Researchers investigate teeth of a small carnivorous mammal that are almost 150 million years old

Paleontologists at the University of Bonn have succeeded in reconstructing the chewing motion of an early mammal that lived almost 150 million years ago. This showed that its teeth worked extremely precisely and surprisingly efficiently. Yet it is possible that this very aspect turned out to be a disadvantage in the course of evolution. The study is published in the journal “Scientific Reports”.

At just twenty centimeters long, the least weasel is considered the world’s smallest carnivore alive today. The mammal that researchers at the University of Bonn have now studied is unlikely to have been any bigger. However, the species to which it belongs has long been extinct: Priacodon fruitaensis (the scientific name) lived almost 150 million years ago, at a time when dinosaurs dominated the animal world and the triumph of mammals was still to come.

In their study, the paleontologists from the Institute for Geosciences at the University of Bonn analyzed parts of the upper and lower jaw bones of a fossil specimen. More precisely: its cheek teeth (molars). Because experts can tell a lot from these, not only about the animal’s diet, but also about its position in the family tree. In P. fruitaensis, each molar is barely larger than one millimeter. This means that most of their secrets remain hidden from the unarmed eye.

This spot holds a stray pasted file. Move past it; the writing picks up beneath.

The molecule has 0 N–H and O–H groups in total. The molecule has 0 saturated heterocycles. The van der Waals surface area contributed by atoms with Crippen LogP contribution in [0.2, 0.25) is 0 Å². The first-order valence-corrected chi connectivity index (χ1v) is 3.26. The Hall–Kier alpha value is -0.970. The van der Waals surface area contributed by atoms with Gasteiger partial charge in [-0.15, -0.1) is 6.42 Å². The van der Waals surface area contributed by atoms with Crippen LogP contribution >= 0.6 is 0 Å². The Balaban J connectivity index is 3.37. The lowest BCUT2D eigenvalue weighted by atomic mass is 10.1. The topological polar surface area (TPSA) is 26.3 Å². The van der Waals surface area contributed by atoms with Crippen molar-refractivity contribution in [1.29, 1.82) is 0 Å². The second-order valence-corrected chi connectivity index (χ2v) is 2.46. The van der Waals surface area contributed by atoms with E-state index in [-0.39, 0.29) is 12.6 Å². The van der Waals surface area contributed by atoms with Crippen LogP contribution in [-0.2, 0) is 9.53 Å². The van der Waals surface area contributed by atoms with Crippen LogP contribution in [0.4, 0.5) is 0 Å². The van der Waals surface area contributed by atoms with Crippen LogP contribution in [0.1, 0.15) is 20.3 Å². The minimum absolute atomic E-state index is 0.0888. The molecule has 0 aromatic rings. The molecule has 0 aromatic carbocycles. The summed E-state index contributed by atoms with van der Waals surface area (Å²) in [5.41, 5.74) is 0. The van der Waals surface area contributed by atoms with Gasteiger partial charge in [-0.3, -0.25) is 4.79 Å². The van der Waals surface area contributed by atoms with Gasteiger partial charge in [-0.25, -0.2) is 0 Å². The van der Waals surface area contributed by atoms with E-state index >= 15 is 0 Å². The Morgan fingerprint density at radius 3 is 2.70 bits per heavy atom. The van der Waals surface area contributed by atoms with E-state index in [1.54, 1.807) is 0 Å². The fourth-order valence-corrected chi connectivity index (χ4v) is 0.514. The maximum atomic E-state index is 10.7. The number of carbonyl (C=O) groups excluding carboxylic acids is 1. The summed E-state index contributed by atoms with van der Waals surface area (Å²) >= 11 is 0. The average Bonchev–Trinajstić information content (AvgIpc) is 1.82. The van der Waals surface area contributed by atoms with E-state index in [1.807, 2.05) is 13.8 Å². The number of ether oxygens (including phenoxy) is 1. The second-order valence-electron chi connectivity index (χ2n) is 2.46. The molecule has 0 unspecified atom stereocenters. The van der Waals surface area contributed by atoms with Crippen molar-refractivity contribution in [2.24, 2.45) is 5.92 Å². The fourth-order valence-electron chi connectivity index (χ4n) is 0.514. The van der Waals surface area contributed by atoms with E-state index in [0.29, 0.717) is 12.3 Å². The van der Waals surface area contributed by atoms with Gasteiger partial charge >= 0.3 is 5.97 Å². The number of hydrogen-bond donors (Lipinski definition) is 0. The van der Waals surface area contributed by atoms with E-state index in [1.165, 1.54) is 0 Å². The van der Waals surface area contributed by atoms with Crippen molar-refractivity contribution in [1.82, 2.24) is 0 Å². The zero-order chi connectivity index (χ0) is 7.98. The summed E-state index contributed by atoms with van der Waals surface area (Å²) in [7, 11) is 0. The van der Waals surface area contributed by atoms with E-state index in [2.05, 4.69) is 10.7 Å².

The researchers from Bonn therefore used a special tomography method to produce high-resolution three-dimensional images of the teeth. They then analyzed these micro-CT images using various tools, including special software that was co-developed at the Bonn-based institute.

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“Until now, it was unclear exactly how the teeth in the upper and lower jaws fit together,” explains Prof. Thomas Martin, who holds the chair of paleontology at the University of Bonn. “We have now been able to answer that question.”

How did creatures chew 150 million years ago?

The upper and lower jaws each contain several molars. In the predecessors of mammals, molar 1 of the upper jaw would bite down precisely on molar 1 of the lower jaw when chewing. In more developed mammals, however, the rows of teeth are shifted against each other.

Molar 1 at the top therefore hits exactly between molar 1 and molar 2 when biting down, so that it comes into contact with two molars instead of one. But how were things in the early mammal P. fruitaensis?

“We compared both options on the computer,” explains Kai Jäger, who wrote his doctoral thesis in Thomas Martin’s research group. “This showed that the animal bit down like a modern mammal.” The researchers simulated the entire chewing motion for both alternatives.

Dentition of P. fruitaensis
The investigated dentition of P. fruitaensis. The upper molars (M2, M3) are offset from the lower ones (m2, m3). This causes the cusps to interlock in a way that creates a sharp cutting edge.
CREDIT: Thomas Martin, Kai R. K. Jäger / University of Bonn